• Stress Incontinence: In this condition, patient leaks urine due to pressure exerted on the bladder by sneezing, coughing, exercising, laughing or lifting something heavy.
  • Functional Incontinence: In this type, a person is not able to make it to the toilet in time. This is due to some mental or physical impairment such as severe arthritis; where the patient is not able to unbutton their pants fast enough to make it to the toilet on time.
  • Overflow Incontinence: This happens when the bladder is not emptied completely due to which the patient experiences constant or frequent dribbling of urine.
  • Mixed Incontinence: In this type, patient experiences more than one type of the above mentioned urinary incontinence.

You should immediately consult your doctor if the incontinence is frequent and severe and affects your quality of life; even though you may feel embarrassed or uncomfortable in discussing this problem with your physician, but it is important to seek medical attention as the urinary incontinence can indicate a serious underlying medical problem. It can also limit your social activities. Old people are at an increased risk for falls as they have to hurry to the toilet to relieve themselves.

Investigations for Urinary Incontinence

A complete medical history and physical exam is undertaken, as it is important to isolate the problem causing loss of bladder control. There is a simple maneuver which determines if the patient has incontinence; in which the patient has to close his/her mouth, pinch the nose and exhale sharply. After this some of the tests which will be done include:

  • Urinalysis to check for infection or other abnormalities.
  • Bladder diary is advised to record the amount of fluids patient is drinking, how many times in a day the patient has an urge to urinate and the number of episodes of incontinence in a day.
  • Post-void residual measurement is taken where a patient is told to urinate into a container to measure the urine output. After which the doctor measures the amount of urine left in the bladder with the help of a catheter or ultrasound testing. If there is a large amount of urine left in the bladder, then it means that there is an obstruction in the urinary tract or some problem with the muscles or nerves of the bladder.
  • Cystoscopy is a test where the doctor inserts a thin tube containing a tiny lens into the urethra to look for and to possibly remove any abnormalities present in the urinary tract.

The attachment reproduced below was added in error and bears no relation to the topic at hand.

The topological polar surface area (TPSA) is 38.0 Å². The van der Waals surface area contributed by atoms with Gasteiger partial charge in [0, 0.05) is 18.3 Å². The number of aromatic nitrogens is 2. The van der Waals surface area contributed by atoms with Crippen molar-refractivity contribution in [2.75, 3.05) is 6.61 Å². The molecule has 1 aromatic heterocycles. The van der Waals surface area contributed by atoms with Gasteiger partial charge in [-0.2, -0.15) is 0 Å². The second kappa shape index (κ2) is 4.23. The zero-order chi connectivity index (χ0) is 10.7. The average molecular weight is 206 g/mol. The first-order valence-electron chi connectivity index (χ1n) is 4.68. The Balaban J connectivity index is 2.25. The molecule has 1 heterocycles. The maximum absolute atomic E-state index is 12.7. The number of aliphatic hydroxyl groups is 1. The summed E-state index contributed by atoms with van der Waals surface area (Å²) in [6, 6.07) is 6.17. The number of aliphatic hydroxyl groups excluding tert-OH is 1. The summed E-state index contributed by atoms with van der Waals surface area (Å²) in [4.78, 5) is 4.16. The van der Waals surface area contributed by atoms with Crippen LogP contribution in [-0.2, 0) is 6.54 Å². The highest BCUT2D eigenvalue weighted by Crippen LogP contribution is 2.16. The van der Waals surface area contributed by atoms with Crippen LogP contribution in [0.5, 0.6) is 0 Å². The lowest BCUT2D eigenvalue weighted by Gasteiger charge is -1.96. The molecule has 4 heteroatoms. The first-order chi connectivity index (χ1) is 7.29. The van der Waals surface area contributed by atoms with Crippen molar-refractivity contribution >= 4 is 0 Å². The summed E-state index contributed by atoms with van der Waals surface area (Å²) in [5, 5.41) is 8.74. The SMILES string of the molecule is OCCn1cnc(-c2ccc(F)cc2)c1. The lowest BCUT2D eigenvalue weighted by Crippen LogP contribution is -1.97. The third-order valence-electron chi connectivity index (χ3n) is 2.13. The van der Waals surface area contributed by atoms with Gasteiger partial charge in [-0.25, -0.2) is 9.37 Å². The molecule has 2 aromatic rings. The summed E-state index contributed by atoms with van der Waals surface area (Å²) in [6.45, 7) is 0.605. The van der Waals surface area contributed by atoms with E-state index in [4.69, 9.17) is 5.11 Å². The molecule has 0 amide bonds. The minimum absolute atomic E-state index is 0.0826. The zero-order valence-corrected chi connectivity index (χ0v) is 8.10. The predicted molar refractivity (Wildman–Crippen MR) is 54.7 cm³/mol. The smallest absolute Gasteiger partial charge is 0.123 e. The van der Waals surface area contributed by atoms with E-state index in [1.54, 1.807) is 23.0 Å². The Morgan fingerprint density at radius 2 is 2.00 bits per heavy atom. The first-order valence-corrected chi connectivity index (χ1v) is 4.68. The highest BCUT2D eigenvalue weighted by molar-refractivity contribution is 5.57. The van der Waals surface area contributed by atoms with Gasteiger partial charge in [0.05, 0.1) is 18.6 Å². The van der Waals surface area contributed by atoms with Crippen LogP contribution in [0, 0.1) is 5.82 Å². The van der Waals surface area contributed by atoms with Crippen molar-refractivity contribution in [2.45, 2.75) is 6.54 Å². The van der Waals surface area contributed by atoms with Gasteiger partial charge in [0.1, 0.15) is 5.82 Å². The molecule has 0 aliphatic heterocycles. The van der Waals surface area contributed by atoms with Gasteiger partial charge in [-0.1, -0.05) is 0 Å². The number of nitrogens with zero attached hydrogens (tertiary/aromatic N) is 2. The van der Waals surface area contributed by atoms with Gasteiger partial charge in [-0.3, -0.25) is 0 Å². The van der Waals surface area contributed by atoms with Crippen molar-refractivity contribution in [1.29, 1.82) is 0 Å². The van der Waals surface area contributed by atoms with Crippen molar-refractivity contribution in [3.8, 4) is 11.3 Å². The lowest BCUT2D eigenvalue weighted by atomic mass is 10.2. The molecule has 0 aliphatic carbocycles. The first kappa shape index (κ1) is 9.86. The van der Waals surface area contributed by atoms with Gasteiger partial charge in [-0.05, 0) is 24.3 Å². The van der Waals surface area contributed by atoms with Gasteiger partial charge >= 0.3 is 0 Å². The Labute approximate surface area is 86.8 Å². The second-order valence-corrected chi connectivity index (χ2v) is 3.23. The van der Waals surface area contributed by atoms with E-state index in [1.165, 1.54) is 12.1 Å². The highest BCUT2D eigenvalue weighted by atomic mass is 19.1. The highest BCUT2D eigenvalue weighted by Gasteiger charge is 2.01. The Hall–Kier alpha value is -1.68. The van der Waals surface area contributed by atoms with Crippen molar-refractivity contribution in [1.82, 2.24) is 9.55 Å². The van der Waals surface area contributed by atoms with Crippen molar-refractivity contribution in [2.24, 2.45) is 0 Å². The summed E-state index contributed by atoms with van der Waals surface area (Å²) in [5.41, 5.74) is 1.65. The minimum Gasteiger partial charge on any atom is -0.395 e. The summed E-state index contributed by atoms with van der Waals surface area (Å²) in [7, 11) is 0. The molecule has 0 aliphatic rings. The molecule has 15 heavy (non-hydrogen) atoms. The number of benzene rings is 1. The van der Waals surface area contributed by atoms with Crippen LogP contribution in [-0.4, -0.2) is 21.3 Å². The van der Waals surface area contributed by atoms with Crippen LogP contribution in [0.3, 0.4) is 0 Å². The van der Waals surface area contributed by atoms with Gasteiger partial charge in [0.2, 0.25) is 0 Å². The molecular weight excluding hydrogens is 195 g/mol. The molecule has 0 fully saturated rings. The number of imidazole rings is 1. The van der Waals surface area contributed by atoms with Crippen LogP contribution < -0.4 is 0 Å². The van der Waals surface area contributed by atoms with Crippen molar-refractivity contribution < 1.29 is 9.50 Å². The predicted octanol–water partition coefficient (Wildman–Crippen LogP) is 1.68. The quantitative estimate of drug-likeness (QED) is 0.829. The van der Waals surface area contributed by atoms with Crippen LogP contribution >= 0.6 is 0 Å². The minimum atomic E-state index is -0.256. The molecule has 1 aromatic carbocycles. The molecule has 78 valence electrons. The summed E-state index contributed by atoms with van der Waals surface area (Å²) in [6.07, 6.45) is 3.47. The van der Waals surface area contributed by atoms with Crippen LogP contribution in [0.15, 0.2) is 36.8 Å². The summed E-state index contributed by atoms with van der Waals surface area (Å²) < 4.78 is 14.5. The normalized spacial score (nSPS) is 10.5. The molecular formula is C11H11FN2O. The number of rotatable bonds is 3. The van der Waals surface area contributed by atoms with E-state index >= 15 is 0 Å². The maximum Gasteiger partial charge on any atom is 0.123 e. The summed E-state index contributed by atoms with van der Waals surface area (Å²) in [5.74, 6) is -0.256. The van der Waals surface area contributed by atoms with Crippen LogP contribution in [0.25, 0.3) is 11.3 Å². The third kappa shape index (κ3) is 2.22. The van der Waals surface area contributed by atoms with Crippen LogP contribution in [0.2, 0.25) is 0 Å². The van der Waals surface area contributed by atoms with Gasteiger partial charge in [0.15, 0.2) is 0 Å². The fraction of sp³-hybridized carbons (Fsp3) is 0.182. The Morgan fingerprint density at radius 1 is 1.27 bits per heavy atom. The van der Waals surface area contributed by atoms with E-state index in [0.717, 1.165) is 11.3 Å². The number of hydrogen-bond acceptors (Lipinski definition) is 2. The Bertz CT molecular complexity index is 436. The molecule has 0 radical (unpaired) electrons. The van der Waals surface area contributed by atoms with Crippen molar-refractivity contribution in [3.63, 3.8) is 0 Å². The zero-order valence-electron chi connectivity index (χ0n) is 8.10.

• Urodynamic testing can be done where the doctor/ nurse inserts a catheter into the urethra in order to fill the bladder with water. A pressure monitor is used to measure and record the pressure in the bladder. This test helps in measuring the strength of the bladder and the health of the urinary sphincter. Urodynamic testing also helps in identifying the type of incontinence the patient has.
  • Cystogram is a test where the doctor inserts a catheter into the urethra and bladder and injects a special type of dye. When the patient urinates or passes this fluid, x-ray images of the bladder are taken to reveal any problem with the urinary tract system.
  • Pelvic ultrasound can be done where the urinary tract system and the genitals are assessed for any abnormalities.

Treatment for Urinary Incontinence

Treatment depends on the type of urinary incontinence, the underlying cause and the severity of the urinary incontinence. Different combination of treatments may be required. Some of the treatment options starting from the least invasive are:

Behavioral Methods

  • Double voiding helps in avoiding overflow incontinence and helps the patient to learn to empty the bladder more completely. In double voiding, after urinating once, patient needs to wait for some time and try to urinate again.
  • Bladder training is to delay the urination when the patient gets the urge to urinate. Patient can start by trying to control the urge for 10 minutes and gradually increase the time gap between each trip to the toilet until the patient is urinating every 2 to 3 hours.
  • Planned toilet trips should be made, so that the patient urinates every three to four hours instead of waiting for the urge to void.
  • Better management of fluid and diet should be done in order to regain the control of the bladder. Patient needs to decrease the consumption of caffeine, alcohol and acidic foods. If the patient is overweight, then he/she should try to lose weight, decrease liquid consumption, and increase physical activity and exercise to solve the problem.

Exercises To Strengthen The Pelvic Floor Muscles (Kegel Exercises)

These exercises are also known as Kegel exercises and they help in strengthening the pelvic muscles and thus help in controlling the urination. Kegel exercises are especially helpful in stress incontinence; however, they also benefit in urge incontinence. Kegel exercises are done in the following manner:

  • Contract or tighten the pelvic muscles as if you are trying to stop urination and hold this for five seconds followed by relaxing the muscles for five seconds. You can start off with 2 to 3 seconds also and go onto holding the contractions for 10 seconds. Do at least three sets of 10 repetitions every day.


  • Anticholinergics help in calming an overactive bladder and are beneficial in treating urge incontinence. Examples of anticholinergics include trospium (Sanctura), oxybutynin (Ditropan XL), darifenacin (Enablex), tolterodine (Detrol), solifenacin (Vesicare) and fesoterodine (Toviaz).
  • Alpha blockers are prescribed in men who are suffering from overflow or urge incontinence. These medications help in relaxing the bladder neck muscles as well as muscle fibers in the prostate thus making it easier for complete emptying of the bladder. Some of the alpha blockers include alfuzosin (Uroxatral), tamsulosin (Flomax), doxazosin (Cardura), silodosin (Rapaflo) and terazosin (Hytrin).